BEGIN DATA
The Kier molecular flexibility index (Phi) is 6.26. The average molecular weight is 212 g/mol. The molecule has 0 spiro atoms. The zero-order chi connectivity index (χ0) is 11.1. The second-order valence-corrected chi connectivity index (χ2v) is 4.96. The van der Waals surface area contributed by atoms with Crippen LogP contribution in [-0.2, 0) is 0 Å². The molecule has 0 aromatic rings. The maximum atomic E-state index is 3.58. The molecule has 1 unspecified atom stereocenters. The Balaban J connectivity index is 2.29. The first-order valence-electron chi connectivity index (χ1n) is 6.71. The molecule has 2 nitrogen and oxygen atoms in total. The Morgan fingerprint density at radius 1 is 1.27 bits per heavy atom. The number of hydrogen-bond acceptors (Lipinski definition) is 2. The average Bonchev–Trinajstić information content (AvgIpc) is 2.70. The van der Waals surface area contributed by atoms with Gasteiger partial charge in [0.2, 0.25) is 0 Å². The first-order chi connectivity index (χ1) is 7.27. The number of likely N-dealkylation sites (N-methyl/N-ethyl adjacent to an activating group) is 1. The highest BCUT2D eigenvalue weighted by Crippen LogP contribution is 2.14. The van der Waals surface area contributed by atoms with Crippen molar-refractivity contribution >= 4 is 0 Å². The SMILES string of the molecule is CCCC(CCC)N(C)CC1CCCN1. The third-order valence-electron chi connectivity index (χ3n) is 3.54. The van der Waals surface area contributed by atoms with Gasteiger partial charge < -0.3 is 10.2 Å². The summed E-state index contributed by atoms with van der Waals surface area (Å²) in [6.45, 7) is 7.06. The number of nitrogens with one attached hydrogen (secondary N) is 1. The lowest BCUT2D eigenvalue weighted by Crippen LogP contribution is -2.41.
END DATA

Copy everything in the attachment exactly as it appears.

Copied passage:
The Kier molecular flexibility index (Phi) is 6.26. The average molecular weight is 212 g/mol. The molecule has 0 spiro atoms. The zero-order chi connectivity index (χ0) is 11.1. The second-order valence-corrected chi connectivity index (χ2v) is 4.96. The van der Waals surface area contributed by atoms with Crippen LogP contribution in [-0.2, 0) is 0 Å². The molecule has 0 aromatic rings. The maximum atomic E-state index is 3.58. The molecule has 1 unspecified atom stereocenters. The Balaban J connectivity index is 2.29. The first-order valence-electron chi connectivity index (χ1n) is 6.71. The molecule has 2 nitrogen and oxygen atoms in total. The Morgan fingerprint density at radius 1 is 1.27 bits per heavy atom. The number of hydrogen-bond acceptors (Lipinski definition) is 2. The average Bonchev–Trinajstić information content (AvgIpc) is 2.70. The van der Waals surface area contributed by atoms with Gasteiger partial charge in [0.2, 0.25) is 0 Å². The first-order chi connectivity index (χ1) is 7.27. The number of likely N-dealkylation sites (N-methyl/N-ethyl adjacent to an activating group) is 1. The highest BCUT2D eigenvalue weighted by Crippen LogP contribution is 2.14. The van der Waals surface area contributed by atoms with Crippen molar-refractivity contribution >= 4 is 0 Å². The SMILES string of the molecule is CCCC(CCC)N(C)CC1CCCN1. The third-order valence-electron chi connectivity index (χ3n) is 3.54. The van der Waals surface area contributed by atoms with Gasteiger partial charge < -0.3 is 10.2 Å². The summed E-state index contributed by atoms with van der Waals surface area (Å²) in [6.45, 7) is 7.06. The number of nitrogens with one attached hydrogen (secondary N) is 1. The lowest BCUT2D eigenvalue weighted by Crippen LogP contribution is -2.41.